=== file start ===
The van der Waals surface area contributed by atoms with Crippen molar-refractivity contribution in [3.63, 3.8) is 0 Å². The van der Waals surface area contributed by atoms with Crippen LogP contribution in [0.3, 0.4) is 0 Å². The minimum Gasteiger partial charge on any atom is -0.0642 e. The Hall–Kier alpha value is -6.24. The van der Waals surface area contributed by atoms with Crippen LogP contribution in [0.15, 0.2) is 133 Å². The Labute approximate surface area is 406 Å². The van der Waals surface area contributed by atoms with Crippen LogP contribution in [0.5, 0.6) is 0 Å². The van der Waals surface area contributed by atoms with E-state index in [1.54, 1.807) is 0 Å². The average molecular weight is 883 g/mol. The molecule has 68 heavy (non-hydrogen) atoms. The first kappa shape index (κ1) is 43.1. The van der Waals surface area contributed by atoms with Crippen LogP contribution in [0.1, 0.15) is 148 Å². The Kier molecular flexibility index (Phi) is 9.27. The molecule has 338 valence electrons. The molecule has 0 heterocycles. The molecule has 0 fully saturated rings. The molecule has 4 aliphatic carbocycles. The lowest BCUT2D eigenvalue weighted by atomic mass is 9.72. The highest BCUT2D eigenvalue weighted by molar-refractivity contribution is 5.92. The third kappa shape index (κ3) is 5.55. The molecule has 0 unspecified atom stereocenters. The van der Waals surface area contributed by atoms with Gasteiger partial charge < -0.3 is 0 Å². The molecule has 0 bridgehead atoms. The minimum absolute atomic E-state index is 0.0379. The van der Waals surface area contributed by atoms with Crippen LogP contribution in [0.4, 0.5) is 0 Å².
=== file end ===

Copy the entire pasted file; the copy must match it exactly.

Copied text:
The van der Waals surface area contributed by atoms with Crippen molar-refractivity contribution in [3.63, 3.8) is 0 Å². The van der Waals surface area contributed by atoms with Crippen LogP contribution in [0.3, 0.4) is 0 Å². The minimum Gasteiger partial charge on any atom is -0.0642 e. The Hall–Kier alpha value is -6.24. The van der Waals surface area contributed by atoms with Crippen LogP contribution in [0.15, 0.2) is 133 Å². The Labute approximate surface area is 406 Å². The van der Waals surface area contributed by atoms with Crippen LogP contribution in [0.5, 0.6) is 0 Å². The van der Waals surface area contributed by atoms with E-state index in [1.54, 1.807) is 0 Å². The average molecular weight is 883 g/mol. The molecule has 68 heavy (non-hydrogen) atoms. The first kappa shape index (κ1) is 43.1. The van der Waals surface area contributed by atoms with Crippen LogP contribution in [0.1, 0.15) is 148 Å². The Kier molecular flexibility index (Phi) is 9.27. The molecule has 338 valence electrons. The molecule has 0 heterocycles. The molecule has 0 fully saturated rings. The molecule has 4 aliphatic carbocycles. The lowest BCUT2D eigenvalue weighted by atomic mass is 9.72. The highest BCUT2D eigenvalue weighted by molar-refractivity contribution is 5.92. The third kappa shape index (κ3) is 5.55. The molecule has 0 unspecified atom stereocenters. The van der Waals surface area contributed by atoms with Gasteiger partial charge < -0.3 is 0 Å². The molecule has 0 bridgehead atoms. The minimum absolute atomic E-state index is 0.0379. The van der Waals surface area contributed by atoms with Crippen LogP contribution in [0.4, 0.5) is 0 Å².